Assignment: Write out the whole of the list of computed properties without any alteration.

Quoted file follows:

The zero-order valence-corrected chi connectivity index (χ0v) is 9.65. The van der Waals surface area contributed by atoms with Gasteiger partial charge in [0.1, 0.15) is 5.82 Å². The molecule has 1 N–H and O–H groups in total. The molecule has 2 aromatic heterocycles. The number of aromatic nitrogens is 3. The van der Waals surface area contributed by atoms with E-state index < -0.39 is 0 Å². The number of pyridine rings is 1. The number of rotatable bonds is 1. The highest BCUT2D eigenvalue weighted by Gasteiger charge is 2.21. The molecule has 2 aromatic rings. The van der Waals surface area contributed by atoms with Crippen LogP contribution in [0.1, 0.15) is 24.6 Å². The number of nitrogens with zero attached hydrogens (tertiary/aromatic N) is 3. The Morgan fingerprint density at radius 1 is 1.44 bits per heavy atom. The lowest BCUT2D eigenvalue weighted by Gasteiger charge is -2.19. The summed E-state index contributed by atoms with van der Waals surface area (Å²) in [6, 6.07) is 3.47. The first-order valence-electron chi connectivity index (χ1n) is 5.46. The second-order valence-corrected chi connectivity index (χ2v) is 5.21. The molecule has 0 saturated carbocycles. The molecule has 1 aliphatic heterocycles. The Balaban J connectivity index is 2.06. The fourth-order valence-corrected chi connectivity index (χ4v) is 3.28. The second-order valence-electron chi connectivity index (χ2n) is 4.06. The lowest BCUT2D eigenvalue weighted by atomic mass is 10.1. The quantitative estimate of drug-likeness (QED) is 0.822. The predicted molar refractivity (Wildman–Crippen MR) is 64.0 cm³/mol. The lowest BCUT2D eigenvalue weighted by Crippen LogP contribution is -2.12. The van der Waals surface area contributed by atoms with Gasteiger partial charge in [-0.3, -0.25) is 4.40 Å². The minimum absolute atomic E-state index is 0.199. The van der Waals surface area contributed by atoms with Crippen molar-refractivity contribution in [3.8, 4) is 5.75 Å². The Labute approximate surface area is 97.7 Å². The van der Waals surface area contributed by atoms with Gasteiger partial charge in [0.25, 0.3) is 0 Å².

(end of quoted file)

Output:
The zero-order valence-corrected chi connectivity index (χ0v) is 9.65. The van der Waals surface area contributed by atoms with Gasteiger partial charge in [0.1, 0.15) is 5.82 Å². The molecule has 1 N–H and O–H groups in total. The molecule has 2 aromatic heterocycles. The number of aromatic nitrogens is 3. The van der Waals surface area contributed by atoms with E-state index < -0.39 is 0 Å². The number of pyridine rings is 1. The number of rotatable bonds is 1. The highest BCUT2D eigenvalue weighted by Gasteiger charge is 2.21. The molecule has 2 aromatic rings. The van der Waals surface area contributed by atoms with Crippen LogP contribution in [0.1, 0.15) is 24.6 Å². The number of nitrogens with zero attached hydrogens (tertiary/aromatic N) is 3. The Morgan fingerprint density at radius 1 is 1.44 bits per heavy atom. The lowest BCUT2D eigenvalue weighted by Gasteiger charge is -2.19. The summed E-state index contributed by atoms with van der Waals surface area (Å²) in [6, 6.07) is 3.47. The first-order valence-electron chi connectivity index (χ1n) is 5.46. The second-order valence-corrected chi connectivity index (χ2v) is 5.21. The molecule has 0 saturated carbocycles. The molecule has 1 aliphatic heterocycles. The Balaban J connectivity index is 2.06. The fourth-order valence-corrected chi connectivity index (χ4v) is 3.28. The second-order valence-electron chi connectivity index (χ2n) is 4.06. The lowest BCUT2D eigenvalue weighted by atomic mass is 10.1. The quantitative estimate of drug-likeness (QED) is 0.822. The predicted molar refractivity (Wildman–Crippen MR) is 64.0 cm³/mol. The lowest BCUT2D eigenvalue weighted by Crippen LogP contribution is -2.12. The van der Waals surface area contributed by atoms with Gasteiger partial charge in [-0.3, -0.25) is 4.40 Å². The minimum absolute atomic E-state index is 0.199. The van der Waals surface area contributed by atoms with Crippen molar-refractivity contribution in [3.8, 4) is 5.75 Å². The Labute approximate surface area is 97.7 Å². The van der Waals surface area contributed by atoms with Gasteiger partial charge in [0.25, 0.3) is 0 Å².